Vega is confused about how to use his freedom as a drag artist with his freedom to express his belief as a Roman Catholic. He thinks that “intentionally challenging” the norms in praise and worship could be nonconsequential, given that his freedom to express himself is respected. It is similar to how many liberals and leftists think they are entitled enough to change things based on their perception.
Limitations of Freedom
Both religious freedom and individual freedom are NOT absolute. Religious freedom is limited to prevent harm to others or to protect public order, ensuring that the exercise of someone’s religious beliefs does not infringe upon another’s rights.
With that same thought, individual freedom has its boundaries as well. Individual actions that harm others or violate societal norms may be subject to legal and ethical constraints.
Freedom of religion and individual freedom are fundamental rights, but limitations are necessary to maintain a harmonious balance between different aspects of freedom.
A person can’t do or insist on whatever he or she wants in the name of freedom, whether religious or personal. It is crucial to recognize that no freedom exists in isolation. As someone claiming to be Catholic, Pura Luka Vega needs to adopt and embrace the beliefs and practices of the church. Intentionally challenging the church is going the boundary of individual freedom.
Congress and Conservative Reactions
The people of Congress, not just the public, also found the act of Vega offensive, blasphemous, and disrespectful.
Even Bataan Representative Geraldine Roman, the first transgender lawmaker in the Philippines, considered the imitation of Jesus while singing the Lord’s Prayer is not right.
Sen. Risa Hontiveros, the main contender for SOGIE Bill, said, “As a woman of faith, I admit I personally find this regrettable. I know many members of the LGBTQIA+ community, persons of faith among them, find this regrettable.”
Eventually, the Bill of Rights protects religious practices and expressions. The thing is that drag art is not considered a religious art, let alone a Christian art, being practiced by believers.
This is one of the reasons why Filipino conservatives, like me, are against the SOGIE Bill that could be used to justify such an “art” against religious practices. Moreover, SOGIE might put selective individual freedom over religious freedom and empower purported “human rights” over religious rights, which I discussed above.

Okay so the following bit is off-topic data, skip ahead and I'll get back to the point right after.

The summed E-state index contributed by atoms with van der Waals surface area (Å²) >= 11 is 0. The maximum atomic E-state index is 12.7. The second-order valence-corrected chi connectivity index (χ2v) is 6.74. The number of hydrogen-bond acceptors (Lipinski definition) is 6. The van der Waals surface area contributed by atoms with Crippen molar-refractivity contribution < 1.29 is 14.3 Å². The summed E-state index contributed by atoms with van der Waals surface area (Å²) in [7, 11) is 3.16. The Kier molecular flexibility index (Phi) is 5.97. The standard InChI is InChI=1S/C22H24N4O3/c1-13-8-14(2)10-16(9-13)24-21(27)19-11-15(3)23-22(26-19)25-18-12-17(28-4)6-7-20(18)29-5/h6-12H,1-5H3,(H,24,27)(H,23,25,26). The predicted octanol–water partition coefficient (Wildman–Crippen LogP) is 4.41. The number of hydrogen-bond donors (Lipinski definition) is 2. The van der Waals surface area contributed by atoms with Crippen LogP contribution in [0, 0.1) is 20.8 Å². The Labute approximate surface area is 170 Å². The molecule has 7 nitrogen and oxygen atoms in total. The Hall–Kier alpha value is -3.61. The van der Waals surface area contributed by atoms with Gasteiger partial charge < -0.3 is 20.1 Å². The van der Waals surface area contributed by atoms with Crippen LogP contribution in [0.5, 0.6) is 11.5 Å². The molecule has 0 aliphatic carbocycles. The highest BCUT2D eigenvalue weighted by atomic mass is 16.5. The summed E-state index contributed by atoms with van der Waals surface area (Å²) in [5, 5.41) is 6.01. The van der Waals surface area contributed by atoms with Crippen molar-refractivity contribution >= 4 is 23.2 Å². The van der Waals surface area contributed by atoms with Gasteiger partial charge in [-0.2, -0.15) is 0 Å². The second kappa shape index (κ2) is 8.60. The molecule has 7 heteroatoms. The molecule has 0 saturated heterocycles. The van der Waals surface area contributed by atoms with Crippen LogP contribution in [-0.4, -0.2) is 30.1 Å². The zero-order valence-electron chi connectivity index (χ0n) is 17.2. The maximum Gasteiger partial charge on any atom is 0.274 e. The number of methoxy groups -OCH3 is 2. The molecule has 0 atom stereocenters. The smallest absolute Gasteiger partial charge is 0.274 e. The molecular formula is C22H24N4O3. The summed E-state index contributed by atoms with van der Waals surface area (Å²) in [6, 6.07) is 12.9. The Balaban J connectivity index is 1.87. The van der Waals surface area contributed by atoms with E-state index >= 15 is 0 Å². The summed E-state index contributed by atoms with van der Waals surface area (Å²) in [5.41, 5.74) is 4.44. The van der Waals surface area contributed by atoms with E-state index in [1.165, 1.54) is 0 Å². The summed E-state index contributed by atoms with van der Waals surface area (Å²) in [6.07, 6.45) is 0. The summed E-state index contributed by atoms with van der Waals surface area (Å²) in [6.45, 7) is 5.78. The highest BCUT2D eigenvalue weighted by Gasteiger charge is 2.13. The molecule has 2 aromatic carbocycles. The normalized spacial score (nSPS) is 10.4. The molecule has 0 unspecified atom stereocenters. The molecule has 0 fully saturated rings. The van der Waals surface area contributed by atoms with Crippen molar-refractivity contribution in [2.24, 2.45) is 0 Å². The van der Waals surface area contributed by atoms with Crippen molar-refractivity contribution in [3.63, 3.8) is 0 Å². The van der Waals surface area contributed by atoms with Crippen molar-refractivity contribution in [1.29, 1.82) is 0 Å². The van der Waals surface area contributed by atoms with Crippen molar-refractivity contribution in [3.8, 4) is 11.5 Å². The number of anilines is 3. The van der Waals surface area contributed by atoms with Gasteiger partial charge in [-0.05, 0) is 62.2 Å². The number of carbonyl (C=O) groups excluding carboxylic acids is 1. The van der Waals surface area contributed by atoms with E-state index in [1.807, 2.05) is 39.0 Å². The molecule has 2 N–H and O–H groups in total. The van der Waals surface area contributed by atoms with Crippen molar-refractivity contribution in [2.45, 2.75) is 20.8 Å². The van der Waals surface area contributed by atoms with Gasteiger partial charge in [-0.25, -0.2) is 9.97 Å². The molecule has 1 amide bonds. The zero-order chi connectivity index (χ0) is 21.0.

Well, Vega has the freedom to use “drag art,” but he can’t impose such freedom on a community where it doesn’t belong: a religious or Christian community in that case.
Just to reiterate, when you join a particular community, you must be ready and willing enough to follow the culture, beliefs, thoughts, and practices of that group. It is where the laws of the land come in. Rules and regulations define the scope and limitation of someone’s freedom to act, not just as an individual with personal prejudices but as an individual that belongs to society and the institutions where that person moves and lives.
The limitations placed on someone’s freedom serve as safeguards to prevent abuse and protect the common good.
Declaring Pura Luka Vega Persona Non Grata
Pura Luka Vega was declared persona non grata in General Santos City; Floridablanca, Pampanga; Toboso, Negros Occidental; Bukidnon Province; and Manila City.
Vega allegedly violated Article 201 of the Revised Penal Code (RPC) and Republic Act 10175 or Cybercrime Prevention Act. For your information, Article 201 penalizes individuals who engage in “indecent or immoral” actions, whether in live performances or on film, that is offensive to any race or religion.
Being declared persona non grata means going beyond what the place could tolerate for a person to act. If they find the actions “indecent or immoral,” they have the freedom to protect their constituents from anything or someone offensive to their general beliefs and practices.
Vega tweeted, “You judge me yet you don’t even know me.” Well, it’s nothing about judging him for who he is at all. It’s about making him responsible and accountable for his actions, which are considered offensive, disrespectful, and blasphemous.
Indeed, striking a balance between individual rights and the broader societal context requires ongoing dialogue and a commitment to mutual respect. As societies evolve, so too must our understanding of these freedoms and the boundaries that help ensure a fair and just coexistence for all.
If you can’t respect what the general public accepts to be moral (especially with the faith to which you assume to belong to), how can you expect to get the same respect for your personal judgment of what is good and evil; what is favorable and offensive; and what is moral and immoral?